Flowers safe to use on wedding cakes are used strictly as a garnish and for decoration. Although these are non-poisonous flowers, they are not necessarily organically grown and therefore should not be eaten. It is extremely important to washed the flowers thoroughly before using them. It is important to have a barrier between these flowers and the cake. NEVER place a flower stem directly into the wedding cake!

Many wedding florists use specially designed holders when placing flowers on the cake. These holders give florists the ability to arrange flowers in the cake without exposing the the cake directly to the flower.  They also make it easier to remove the flowers when serving the cake.   

A good rule of thumb for selecting wedding cake flowers is “When in doubt leave it out!”

Below is a list of common edible flowers:

Bachelor button Bee balm Borage
Calendula Chamomile Chive flowers
Chrysanthemum Dandelion Daylily
Dianthus Fuchsia Gardenia
Gladiolus Hibiscus Hollyhock
Impatiens Lilac Marigold
Mint Nasturtium Pansy
Roses Sage Squash blossom
Snapdragon Sunflower Violet

Hopefully this list will help you get started. Remember any flower not certified as organic should be used only as decoration and not eaten.

To learn more about edible flowers read NC State University’s Edible Flowers article. I also found information about this subject on the National Sustainable Agricultural Information Service site’s Edible Flowers pages.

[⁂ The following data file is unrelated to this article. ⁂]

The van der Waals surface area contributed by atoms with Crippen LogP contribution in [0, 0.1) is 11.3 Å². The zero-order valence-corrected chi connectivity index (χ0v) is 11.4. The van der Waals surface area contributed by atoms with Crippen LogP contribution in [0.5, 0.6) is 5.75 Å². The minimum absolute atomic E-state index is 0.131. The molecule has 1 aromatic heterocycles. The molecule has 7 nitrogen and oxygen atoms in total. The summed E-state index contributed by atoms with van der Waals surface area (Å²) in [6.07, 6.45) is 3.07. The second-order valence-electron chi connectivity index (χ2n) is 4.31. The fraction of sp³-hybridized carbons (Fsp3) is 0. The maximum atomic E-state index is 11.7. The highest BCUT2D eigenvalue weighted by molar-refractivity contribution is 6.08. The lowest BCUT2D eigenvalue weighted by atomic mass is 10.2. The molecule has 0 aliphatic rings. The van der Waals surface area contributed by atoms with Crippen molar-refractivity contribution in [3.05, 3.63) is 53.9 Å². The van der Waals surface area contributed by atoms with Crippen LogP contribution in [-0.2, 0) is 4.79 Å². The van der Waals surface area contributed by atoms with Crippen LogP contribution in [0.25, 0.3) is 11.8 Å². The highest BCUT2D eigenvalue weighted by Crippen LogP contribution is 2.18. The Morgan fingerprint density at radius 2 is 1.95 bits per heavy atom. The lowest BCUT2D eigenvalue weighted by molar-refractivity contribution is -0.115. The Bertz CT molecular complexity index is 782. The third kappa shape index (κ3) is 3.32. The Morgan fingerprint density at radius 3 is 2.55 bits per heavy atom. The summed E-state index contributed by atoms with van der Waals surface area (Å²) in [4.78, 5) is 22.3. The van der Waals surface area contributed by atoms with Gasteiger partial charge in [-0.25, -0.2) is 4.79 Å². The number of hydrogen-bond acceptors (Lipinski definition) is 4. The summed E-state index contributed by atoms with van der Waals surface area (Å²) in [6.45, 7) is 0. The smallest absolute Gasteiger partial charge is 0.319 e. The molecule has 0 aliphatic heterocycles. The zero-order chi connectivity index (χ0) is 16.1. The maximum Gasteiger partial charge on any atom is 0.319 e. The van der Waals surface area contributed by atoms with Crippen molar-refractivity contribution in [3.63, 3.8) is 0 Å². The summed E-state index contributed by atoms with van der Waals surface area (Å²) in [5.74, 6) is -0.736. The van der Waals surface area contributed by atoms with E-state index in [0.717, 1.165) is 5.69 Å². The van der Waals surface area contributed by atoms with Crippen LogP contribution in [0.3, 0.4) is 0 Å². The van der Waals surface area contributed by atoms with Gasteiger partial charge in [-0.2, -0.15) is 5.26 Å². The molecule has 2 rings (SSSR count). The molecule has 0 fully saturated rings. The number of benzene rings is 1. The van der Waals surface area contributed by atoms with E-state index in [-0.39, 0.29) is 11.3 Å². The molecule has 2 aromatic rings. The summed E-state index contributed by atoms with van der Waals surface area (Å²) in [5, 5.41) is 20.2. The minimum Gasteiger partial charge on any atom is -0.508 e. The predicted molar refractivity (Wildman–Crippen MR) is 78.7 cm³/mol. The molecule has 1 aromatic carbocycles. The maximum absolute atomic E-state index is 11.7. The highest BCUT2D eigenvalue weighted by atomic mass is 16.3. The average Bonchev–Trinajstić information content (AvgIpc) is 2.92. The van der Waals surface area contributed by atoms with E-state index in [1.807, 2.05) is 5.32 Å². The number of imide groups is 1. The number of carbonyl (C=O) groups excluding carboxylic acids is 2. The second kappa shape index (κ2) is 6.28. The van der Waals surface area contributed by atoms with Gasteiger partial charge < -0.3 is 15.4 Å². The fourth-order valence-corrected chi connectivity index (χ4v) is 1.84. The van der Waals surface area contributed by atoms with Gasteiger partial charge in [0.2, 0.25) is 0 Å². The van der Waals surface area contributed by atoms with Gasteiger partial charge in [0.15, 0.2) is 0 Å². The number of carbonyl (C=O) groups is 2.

Do not use the following poisonous flowers:

Azalea Belladonna Calla Lily
Crocus Foxglove Hyacinth
Larkspur Lily-of-the-Valley Rhododendron

The lists above are just an abbreviated list of the non-toxic and toxic flowers available. Check with your local extension services or horticultural departments for a more in-depth reference.

This flower question was brought to you by the local florists in Kansas City.

Painting Hydrangeas To Use On A Wedding Cake

wedding-cake-with-purple-hydrangea-bloomsAsk the Expert: Can you paint hydrangeas and put on cake?

We are doing a wedding this weekend with Hydrangea. Since they are very expensive in colors we are using white hydrangea and painting them purple. I have some reservation about using painted flowers on a cake. Will it smear on to the icing? I am pretty sure the ones in the attached picture are painted but I just wanted to make sure.Please let tell me what you would suggest! Thanks. Whitney

Plant Expert Reply:

Hydrangea would not be my choice for cake flowers. If you need to use them begin by hydrating them properly. Without a water source the hydrangeas will curl quickly. So, proper hydrangea hydration is essential.

As for painting the blooms, you need to use the right type of paint.  You need paint specially designed for flowers.  Design Masters’ “Just For Flowers” floral paints come in several different shades.  Choose one that has the right tint and test it on one of the hydrangea blooms. This is the only way you will be able to tell if the color will run. Using a paint specifically for flowers is critical.  Other paints will not be absorbed by the flower correctly and will cause issues like: blotchy and smearing.

Good luck and please let me know how it turns out.

This flower design tip is brought ot you by local Phoenix Florists.